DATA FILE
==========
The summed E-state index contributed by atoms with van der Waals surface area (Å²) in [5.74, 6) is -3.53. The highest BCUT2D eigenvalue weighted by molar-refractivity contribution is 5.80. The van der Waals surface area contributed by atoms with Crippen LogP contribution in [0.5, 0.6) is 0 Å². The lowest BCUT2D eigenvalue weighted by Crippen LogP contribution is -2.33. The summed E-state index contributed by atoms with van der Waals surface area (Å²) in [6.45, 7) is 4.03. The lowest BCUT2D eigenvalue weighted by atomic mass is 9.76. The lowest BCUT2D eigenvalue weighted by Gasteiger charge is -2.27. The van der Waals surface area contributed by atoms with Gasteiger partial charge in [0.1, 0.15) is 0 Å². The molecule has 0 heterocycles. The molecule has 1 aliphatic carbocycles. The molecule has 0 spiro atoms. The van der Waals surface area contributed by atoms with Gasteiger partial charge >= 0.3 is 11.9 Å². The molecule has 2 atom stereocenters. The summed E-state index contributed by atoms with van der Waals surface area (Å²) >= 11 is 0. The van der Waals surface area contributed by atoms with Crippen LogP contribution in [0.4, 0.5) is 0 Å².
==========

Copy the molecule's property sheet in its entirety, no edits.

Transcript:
The summed E-state index contributed by atoms with van der Waals surface area (Å²) in [5.74, 6) is -3.53. The highest BCUT2D eigenvalue weighted by molar-refractivity contribution is 5.80. The van der Waals surface area contributed by atoms with Crippen LogP contribution in [0.5, 0.6) is 0 Å². The lowest BCUT2D eigenvalue weighted by Crippen LogP contribution is -2.33. The summed E-state index contributed by atoms with van der Waals surface area (Å²) in [6.45, 7) is 4.03. The lowest BCUT2D eigenvalue weighted by atomic mass is 9.76. The lowest BCUT2D eigenvalue weighted by Gasteiger charge is -2.27. The van der Waals surface area contributed by atoms with Gasteiger partial charge in [0.1, 0.15) is 0 Å². The molecule has 0 heterocycles. The molecule has 1 aliphatic carbocycles. The molecule has 0 spiro atoms. The van der Waals surface area contributed by atoms with Gasteiger partial charge >= 0.3 is 11.9 Å². The molecule has 2 atom stereocenters. The summed E-state index contributed by atoms with van der Waals surface area (Å²) >= 11 is 0. The van der Waals surface area contributed by atoms with Crippen LogP contribution in [0.4, 0.5) is 0 Å².